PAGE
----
A big bomb dropped this morning for fans of loud amplifiers, effects pedals and that hypnotic musical genre known as shoegaze. Kevin Shields, singer and guitarist for My Bloody Valentine, told long-standing UK music news source NME that his band will release a new album by year’s end. The as-yet-untitled work would be available through Shields’ website, and would be followed up by an EP of even newer material.
This news is nothing short of staggering, considering that MBV’s last recorded work was the landmark record Loveless, released some 21 years ago back in November of 1991. Its blend of dissonance and agression with beauty and tranquility had no major parallels at the time, but went on to influence countless artists in the subsequent decades. You could hear the echo of Loveless in 90s acts like The Verve and Mazzy Star as well as 21st century rock demagogues Radiohead, all the way down to smaller-profile artists like Japancakes (who covered the album in its entirety in 2007), Black Angels and currently buzzing Baltimore outfit Secret Mountains.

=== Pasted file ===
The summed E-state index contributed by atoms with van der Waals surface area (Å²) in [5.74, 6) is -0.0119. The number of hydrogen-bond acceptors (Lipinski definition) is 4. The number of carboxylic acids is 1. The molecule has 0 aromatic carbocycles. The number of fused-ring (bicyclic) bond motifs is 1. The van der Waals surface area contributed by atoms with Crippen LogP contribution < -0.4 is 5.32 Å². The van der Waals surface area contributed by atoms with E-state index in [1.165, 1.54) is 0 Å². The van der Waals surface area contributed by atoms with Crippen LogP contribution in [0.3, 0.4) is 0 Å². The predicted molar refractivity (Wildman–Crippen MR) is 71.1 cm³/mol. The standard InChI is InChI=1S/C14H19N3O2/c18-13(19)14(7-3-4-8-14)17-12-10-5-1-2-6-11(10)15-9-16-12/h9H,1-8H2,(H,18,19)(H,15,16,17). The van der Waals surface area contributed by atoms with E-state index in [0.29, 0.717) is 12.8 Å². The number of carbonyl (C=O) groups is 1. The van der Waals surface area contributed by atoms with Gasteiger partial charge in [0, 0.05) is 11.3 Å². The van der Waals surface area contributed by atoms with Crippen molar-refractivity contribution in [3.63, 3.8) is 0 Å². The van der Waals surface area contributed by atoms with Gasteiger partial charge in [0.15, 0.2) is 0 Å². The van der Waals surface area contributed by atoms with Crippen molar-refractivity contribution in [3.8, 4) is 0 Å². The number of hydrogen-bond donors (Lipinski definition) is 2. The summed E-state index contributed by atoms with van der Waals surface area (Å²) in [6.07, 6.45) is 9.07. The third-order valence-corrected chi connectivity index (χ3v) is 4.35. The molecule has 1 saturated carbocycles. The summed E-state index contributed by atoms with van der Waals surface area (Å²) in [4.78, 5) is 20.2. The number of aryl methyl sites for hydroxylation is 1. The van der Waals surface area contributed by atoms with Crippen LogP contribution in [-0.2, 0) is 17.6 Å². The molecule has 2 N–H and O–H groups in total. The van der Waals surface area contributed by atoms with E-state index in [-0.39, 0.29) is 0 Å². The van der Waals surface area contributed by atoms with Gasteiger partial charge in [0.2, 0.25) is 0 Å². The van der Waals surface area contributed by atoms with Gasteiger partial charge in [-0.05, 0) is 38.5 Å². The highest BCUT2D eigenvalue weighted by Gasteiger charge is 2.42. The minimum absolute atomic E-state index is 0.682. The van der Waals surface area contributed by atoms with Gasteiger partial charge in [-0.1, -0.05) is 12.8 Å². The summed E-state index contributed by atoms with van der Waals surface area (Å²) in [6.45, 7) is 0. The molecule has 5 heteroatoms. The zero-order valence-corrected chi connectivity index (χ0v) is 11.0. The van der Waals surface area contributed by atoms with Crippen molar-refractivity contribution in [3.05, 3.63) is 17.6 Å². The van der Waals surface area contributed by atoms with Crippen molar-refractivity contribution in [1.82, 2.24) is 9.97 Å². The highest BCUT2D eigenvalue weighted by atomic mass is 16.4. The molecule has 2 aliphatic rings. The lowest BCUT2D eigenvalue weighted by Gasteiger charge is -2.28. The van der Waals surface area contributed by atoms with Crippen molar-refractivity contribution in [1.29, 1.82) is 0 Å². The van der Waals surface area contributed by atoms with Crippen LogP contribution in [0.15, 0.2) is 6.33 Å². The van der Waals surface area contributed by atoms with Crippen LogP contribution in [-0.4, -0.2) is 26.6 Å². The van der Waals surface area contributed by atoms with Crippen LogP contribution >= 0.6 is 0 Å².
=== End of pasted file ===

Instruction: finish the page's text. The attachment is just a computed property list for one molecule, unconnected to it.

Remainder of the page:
So the question is – what is the band’s first album in 21 years going to sound like, anyway? Shields told NME that the engineers and musicians who have heard the record, which has been in the works since sometime the 90s, find it to be more far-out than Loveless. He doesn’t agree, however.
So does that mean it will merely be Loveless II? One would think that a band wouldn’t release its first album in 21 years unless it had something new to say / do, right? Even a bad My Bloody Valentine record would rule pretty hard…but what if the unthinkable happens and it is bad? Could it tarnish the legacy of Loveless? Are you excited or afraid to listen?
Ponder these questions, and let us know what you think in the comments below. And while you do that, check out an assortment of artists from our own local music community here in Philly that, one way or another, have drawn influence from My Bloody Valentine. Continue reading →